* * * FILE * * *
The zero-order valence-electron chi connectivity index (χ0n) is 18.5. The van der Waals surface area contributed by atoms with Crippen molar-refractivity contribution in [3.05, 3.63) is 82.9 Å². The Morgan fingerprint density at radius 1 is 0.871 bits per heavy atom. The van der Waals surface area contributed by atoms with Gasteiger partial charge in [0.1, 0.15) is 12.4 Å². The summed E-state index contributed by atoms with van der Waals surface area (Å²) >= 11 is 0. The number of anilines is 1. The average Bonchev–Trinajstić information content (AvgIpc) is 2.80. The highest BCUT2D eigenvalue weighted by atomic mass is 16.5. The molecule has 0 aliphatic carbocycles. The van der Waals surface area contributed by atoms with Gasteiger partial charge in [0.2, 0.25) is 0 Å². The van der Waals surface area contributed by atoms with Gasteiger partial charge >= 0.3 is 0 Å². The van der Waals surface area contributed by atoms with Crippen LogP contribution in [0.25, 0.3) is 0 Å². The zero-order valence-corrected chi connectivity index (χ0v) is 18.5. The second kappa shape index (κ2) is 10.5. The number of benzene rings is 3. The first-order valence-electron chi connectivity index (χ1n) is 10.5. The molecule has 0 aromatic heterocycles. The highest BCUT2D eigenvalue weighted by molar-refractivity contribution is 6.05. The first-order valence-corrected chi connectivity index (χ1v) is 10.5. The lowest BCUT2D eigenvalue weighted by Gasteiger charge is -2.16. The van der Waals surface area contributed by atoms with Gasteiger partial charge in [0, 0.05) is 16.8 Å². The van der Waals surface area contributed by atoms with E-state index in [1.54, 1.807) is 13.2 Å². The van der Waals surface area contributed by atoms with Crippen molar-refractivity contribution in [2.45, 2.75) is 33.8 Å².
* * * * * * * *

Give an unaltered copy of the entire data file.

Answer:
The zero-order valence-electron chi connectivity index (χ0n) is 18.5. The van der Waals surface area contributed by atoms with Crippen molar-refractivity contribution in [3.05, 3.63) is 82.9 Å². The Morgan fingerprint density at radius 1 is 0.871 bits per heavy atom. The van der Waals surface area contributed by atoms with Gasteiger partial charge in [0.1, 0.15) is 12.4 Å². The summed E-state index contributed by atoms with van der Waals surface area (Å²) >= 11 is 0. The number of anilines is 1. The average Bonchev–Trinajstić information content (AvgIpc) is 2.80. The highest BCUT2D eigenvalue weighted by atomic mass is 16.5. The molecule has 0 aliphatic carbocycles. The van der Waals surface area contributed by atoms with Gasteiger partial charge in [0.2, 0.25) is 0 Å². The van der Waals surface area contributed by atoms with Gasteiger partial charge >= 0.3 is 0 Å². The van der Waals surface area contributed by atoms with Crippen LogP contribution in [0.25, 0.3) is 0 Å². The zero-order valence-corrected chi connectivity index (χ0v) is 18.5. The second kappa shape index (κ2) is 10.5. The number of benzene rings is 3. The first-order valence-electron chi connectivity index (χ1n) is 10.5. The molecule has 0 aromatic heterocycles. The highest BCUT2D eigenvalue weighted by molar-refractivity contribution is 6.05. The first-order valence-corrected chi connectivity index (χ1v) is 10.5. The lowest BCUT2D eigenvalue weighted by Gasteiger charge is -2.16. The van der Waals surface area contributed by atoms with Gasteiger partial charge in [0, 0.05) is 16.8 Å². The van der Waals surface area contributed by atoms with E-state index in [1.54, 1.807) is 13.2 Å². The van der Waals surface area contributed by atoms with Crippen molar-refractivity contribution in [2.45, 2.75) is 33.8 Å².